Plot: Peter (HK superstar Eason Chan) is kind of bummed out after losing his job as a hair stylist, so his best friend Wong-lin (Infernal Affairs' Anthony Chau-sang Wong), still employed of course, suggests they head out on the town for a night of drinking, dancing, and hooking up with beautiful strangers. Peter grudgingly accepts, and while they're out, meets June (The Transporter's Shu Qi), an intriguing young lass. The two of them get involved, and eventually June divulges her greatest secret to Peter: her left eye... yeah, yeah, you get it. She ropes Peter into trying to help her quell a rather nasty ghost who's been possessing people in the neighborhood. Commence comedy.

Yes, you'll figure out the big reveal quickly. (You may have figured it out just from reading that synopsis, in which case extra points for you.) But it doesn't actually matter, any more than does the Big Reveal in, say, Spring Bears Love, because by the time you get to the end of the movie, the other parts of it have been more than fulfilling enough that the resolution of that first pseudo-mystery is more of an icing-on-the-cake deal. Quite a satisfying one, true (and one that helps make sense of the first scene, parts of which I was confused about right up until then), but minor compared to the fun of the rest of the film. Sadly neglected on this side of the pond and well worth your time. *** 1/2
½ August 14, 2011
I tried really hard to like this, but it was so confusing. Through 90% of the movie you have no idea what is really going on and finally at the end it gets really good and all makes sense. Qi Shu plays a girl who sees ghost from some past trauma when she was a little girl. There is a problem though. She keeps yelling that see sees something, but they never show you what. How is that suppose to be scary? They get around to it at the end. The rest of the cast is ok to drop down horrible. Some you just want to punch because their acting is so bad. Eason Chang and Qi Shu are the main characters are pretty much the only way this film has good acting. Once the movie ends and it tells you what is going on you will find the story very interesting. But your head will hurt in the meantime because nothing makes sense until the last 15 minutes or so.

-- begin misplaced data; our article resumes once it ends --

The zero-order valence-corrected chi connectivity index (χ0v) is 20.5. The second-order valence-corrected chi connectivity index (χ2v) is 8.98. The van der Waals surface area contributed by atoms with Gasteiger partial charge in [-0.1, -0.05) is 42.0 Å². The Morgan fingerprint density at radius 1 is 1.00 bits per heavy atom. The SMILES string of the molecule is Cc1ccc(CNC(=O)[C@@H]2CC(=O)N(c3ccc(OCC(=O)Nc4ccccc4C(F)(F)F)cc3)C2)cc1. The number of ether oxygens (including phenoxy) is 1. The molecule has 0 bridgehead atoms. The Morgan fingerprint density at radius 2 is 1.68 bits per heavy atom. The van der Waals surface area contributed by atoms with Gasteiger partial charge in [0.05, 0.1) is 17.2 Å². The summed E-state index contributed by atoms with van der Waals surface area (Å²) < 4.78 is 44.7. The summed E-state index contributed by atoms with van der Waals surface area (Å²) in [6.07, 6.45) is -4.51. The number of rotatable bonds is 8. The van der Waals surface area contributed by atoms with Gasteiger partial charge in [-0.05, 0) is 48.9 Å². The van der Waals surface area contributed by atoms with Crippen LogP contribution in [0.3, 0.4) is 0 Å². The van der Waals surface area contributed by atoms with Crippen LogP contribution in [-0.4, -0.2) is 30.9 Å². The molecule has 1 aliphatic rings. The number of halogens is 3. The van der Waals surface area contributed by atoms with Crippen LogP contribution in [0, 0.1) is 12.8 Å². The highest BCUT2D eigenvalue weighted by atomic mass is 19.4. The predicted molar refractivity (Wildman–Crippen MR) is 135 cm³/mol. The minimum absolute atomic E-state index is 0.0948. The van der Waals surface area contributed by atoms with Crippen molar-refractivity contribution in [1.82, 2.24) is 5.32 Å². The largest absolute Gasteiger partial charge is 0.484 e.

½ August 21, 2008
I loved the story--
But there were so many random scenes that it was funny. Some parts were kind of creepy though :)
June 29, 2008
Rather scary n funny.
½ June 29, 2008
Although billed as a traditional ghost story this plays more as supernatural mystery with a dash of comedy thrown into the mix and most importantly it is neither scary or gory but instead just plain dull. Credit though; any film which begins with a decapitation and headless body can't be all bad unfortunately that is pretty well the sole highlight until the climax when we learn the truth about what's been going on.